The React 16.4 update altered how the static getDerivedStateFromProps lifecycle method behaved. This method was previously only invoked if the component's props or state had changed. This can be seen in a React lifecycle diagram that Dan Abramov created. Its behaviour was altered in React 16.4. It now gets invoked unconditionally before every render of the component. The Twitter user @ManuelBieh updated Dan's diagram in this tweet to include the change. And this is a good explanation on why the change was made.

The fix caused an angry response from some in the React community—their apps worked with React 16.3 but broke when updated to React 16.4. The problems were due to a misunderstanding about getDerivedStateFromProps. The assumption was that it was an analogue for the deprecated componentWillReceiveProps method. It had the guarantee that it would only be invoked if the component's props were changing.

The following code, available here, demonstrates this misunderstanding:

class SwipeableDrawer extends React.Component {
  static getDerivedStateFromProps() {
    // Reset the maybeSwiping state every time we receive new properties.
    return {
      maybeSwiping: false,
    };
  }

  ...

The author of SwipeableDrawer wants maybeSwiping to be reset to false only when the component receives new props. They do not want to reset every time the component renders. This code breaks with React 16.4.

This episode demonstrates that it is possible in React to write code that is fragile. You can base your code on assumptions about behaviour that are not guaranteed. The components might work at the time of writing, but they could stop working later. So what guarantees do we have?

I find misunderstandings in React tend to be around the lifecycle methods and when they get invoked. The situation was complicated by the changes to the React component lifecycle that debuted in React 16.3. These were necessary for the React Fibre project, in particular to support incremental rendering.

When React decides that the subtree needs to be rendered, it performs the work in two phases: the render phase and the commit phase. The render phase is when React works out how the browser DOM needs to change to reflect the current state of the app. It does this by creating the new virtual DOM state and diffing it with the current virtual DOM state. The commit phase is when React applies those changes to the browser DOM. React Fibre required supporting incremental rendering in React and this lead to the lifecycle changes in React 16.3. The invocation guarantees for certain render-phase lifecycle methods could no longer be maintained. One such guarantee was that componentWillReceiveProps only gets called when a component's props change.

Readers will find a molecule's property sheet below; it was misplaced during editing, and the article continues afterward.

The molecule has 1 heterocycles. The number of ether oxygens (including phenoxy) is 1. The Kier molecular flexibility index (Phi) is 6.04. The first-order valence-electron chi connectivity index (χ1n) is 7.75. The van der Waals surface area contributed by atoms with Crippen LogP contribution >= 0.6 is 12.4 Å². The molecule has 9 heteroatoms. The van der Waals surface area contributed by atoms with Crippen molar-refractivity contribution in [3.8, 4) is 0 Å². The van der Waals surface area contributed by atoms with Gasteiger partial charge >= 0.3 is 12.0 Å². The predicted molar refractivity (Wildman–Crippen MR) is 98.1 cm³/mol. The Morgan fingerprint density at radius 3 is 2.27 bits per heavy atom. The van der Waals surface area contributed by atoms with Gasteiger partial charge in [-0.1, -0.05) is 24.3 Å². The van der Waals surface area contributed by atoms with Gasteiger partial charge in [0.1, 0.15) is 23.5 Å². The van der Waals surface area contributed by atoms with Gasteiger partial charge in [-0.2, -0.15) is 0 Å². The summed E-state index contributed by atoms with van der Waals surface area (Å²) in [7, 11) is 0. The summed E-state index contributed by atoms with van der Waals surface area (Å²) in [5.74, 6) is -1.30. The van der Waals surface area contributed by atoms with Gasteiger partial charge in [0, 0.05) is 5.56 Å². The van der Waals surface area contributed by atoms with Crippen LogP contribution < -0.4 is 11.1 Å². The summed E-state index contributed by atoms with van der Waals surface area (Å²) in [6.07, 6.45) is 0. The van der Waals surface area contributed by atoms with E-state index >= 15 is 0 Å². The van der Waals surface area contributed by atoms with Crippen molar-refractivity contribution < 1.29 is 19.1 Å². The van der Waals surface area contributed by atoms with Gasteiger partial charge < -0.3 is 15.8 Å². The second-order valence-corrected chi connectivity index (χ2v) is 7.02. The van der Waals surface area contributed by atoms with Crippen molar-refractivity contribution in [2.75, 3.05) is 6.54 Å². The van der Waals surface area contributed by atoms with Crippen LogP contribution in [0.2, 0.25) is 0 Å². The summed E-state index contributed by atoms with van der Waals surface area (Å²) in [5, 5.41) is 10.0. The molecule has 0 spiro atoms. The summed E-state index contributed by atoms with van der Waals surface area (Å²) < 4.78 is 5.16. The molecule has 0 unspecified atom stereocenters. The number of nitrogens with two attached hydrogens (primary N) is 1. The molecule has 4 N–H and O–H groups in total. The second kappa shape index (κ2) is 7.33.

I am only aware of the following guarantees around lifecycle method invocations:

  • The method componentDidMount will be invoked exactly once after the component mounts. The render and commit phases need to first complete without error.
  • The method componentDidUpdate will be invoked exactly once when the component is updated (as opposed to mounted). This is at the end of a successful commit phase.
  • The method getSnapshotBeforeUpdate will be invoked exactly once at the start of a commit phase.
  • The method componentWillUnmount will be invoked sometime after the component is removed from the virtual DOM. It is only invoked if the component successfully mounted in the first place.
  • The render phase lifecycle methods—static getDerivedStateFromProps, shouldComponentUpdate, and render—could be invoked multiple times for no clear reason at any point during rendering. (So not just because of a props or a state change.)

We can go further with the lack of guarantees for shouldComponentUpdate and the related React.memo and React.PureComponent tools. All are intended as optimizations and not as ways to prevent rendering so that your app works correctly. Your app should still behave correctly if you were to remove all their usages (although it would presumably be less responsive, since we should not prematurely optimise).

In summary, you should create boring components whenever possible. Use lifecycle methods as little as possible. Scrutinize any use of lifecycle methods or render optimizations for behaviour that is not guaranteed.


Changelog

  • 2020-08-28 Plain English and structure improvements

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